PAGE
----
Format: Virtual Webinar. 45 min. presentation followed by 15 min. Q&A
An optional post-lecture workshop will immediately follow each lecture for expanded Q&A and networking
Session 1, Monday, Dec 4, 2023, 10 am to 11 am US Central Time
Session 2, Monday, Jan 15, 2024 11 pm to 12 am US Central Time
Two live sessions are completed. Please scroll down to watch the videos from the recordings below. SEG members, view the course for free!
Artificial intelligence, and in particular its subdomain machine learning, has revolutionized many science and engineering disciplines during the past decade. Scientific machine learning (SciML), often referred to as scientific computing with machine learning, is an emerging interdisciplinary field that integrates traditional scientific computing methods with modern machine learning techniques. The aim of SciML is to augment data-driven learning in scientific applications where traditional machine learning approaches might struggle. Conventional machine learning models typically learn patterns from large quantities of data but may struggle with limited or noisy data sets, or where interpretability, reliability, and robustness are essential. They also often lack the ability to incorporate prior scientific knowledge, and sometimes produce results that, while statistically valid, may be physically impossible. SciML, on the other hand, combines physical models (based on scientific laws and principles) with machine learning techniques. This integration allows the models to effectively learn from smaller or noisier data sets and ensure that the outcomes are consistent with established scientific knowledge. It also offers improved interpretability and generalization capabilities.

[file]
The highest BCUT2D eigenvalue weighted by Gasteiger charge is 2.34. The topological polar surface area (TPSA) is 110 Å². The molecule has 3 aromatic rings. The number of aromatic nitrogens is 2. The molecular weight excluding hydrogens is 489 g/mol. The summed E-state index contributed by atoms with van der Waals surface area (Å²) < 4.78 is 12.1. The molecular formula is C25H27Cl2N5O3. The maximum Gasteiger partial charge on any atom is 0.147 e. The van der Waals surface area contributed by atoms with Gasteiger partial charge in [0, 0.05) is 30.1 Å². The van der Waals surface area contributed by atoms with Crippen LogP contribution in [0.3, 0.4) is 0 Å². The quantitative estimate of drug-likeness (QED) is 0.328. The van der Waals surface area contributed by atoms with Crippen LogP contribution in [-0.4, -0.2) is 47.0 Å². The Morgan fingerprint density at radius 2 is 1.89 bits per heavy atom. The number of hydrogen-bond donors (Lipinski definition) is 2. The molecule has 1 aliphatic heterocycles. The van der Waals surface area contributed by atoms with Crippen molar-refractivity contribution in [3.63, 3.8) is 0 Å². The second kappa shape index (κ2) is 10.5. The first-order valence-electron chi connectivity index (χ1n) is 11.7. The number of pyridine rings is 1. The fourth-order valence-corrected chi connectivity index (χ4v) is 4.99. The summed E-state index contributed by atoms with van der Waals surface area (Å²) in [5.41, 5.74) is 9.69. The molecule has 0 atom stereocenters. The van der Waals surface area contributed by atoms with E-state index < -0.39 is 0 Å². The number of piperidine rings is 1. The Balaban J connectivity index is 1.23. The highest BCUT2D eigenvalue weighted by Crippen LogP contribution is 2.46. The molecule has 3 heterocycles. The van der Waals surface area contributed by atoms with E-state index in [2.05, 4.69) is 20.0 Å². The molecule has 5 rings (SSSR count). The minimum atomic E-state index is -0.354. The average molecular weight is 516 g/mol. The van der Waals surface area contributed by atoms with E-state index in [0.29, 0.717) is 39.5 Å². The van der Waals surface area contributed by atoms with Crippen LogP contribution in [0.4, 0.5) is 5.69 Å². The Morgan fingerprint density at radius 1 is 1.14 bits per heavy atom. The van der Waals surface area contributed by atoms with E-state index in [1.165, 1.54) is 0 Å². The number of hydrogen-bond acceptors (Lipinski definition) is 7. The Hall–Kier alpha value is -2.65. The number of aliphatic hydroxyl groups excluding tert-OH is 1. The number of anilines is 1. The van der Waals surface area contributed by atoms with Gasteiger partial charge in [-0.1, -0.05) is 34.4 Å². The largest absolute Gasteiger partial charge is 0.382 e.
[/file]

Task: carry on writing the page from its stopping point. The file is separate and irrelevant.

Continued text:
Applications of SciML are increasingly being found in a variety of fields such as geophysics, climatology, materials science, biology, and fluid dynamics. A number of advancements have been made in recent years in the domain of geophysical exploration and monitoring using emerging SciML paradigms, including physics-informed neural networks (PINNs), Fourier neural operators (FNOs), and Deep Operator Networks (DeepONets). These developments offer a new pathway to address longstanding computational challenges in the field of geophysics. This lecture will delve into these strides forward, highlighting the potential impact of such methods and the associated challenges in making these methods mainstream
Umair bin Waheed is an Associate Professor of Geophysics at King Fahd University of Petroleum and Minerals (KFUPM). His research interests are broadly in the area of computational geosciences. Specifically, he is interested in automating and improving geophysical workflows through the use of smart algorithms for enhanced decision making in subsurface energy systems. Umair graduated from KAUST with a Ph.D. under the supervision of Tariq Alkhalifah in 2015. Prior to joining KFUPM in 2017, he was a postdoctoral fellow at the Department of Geosciences, Princeton University and a Writing in Science and Engineering fellow at the Princeton Writing Program. Umair received the KFUPM Early Career Researcher award and the Excellence in Teaching award in 2022 and 2023, respectively.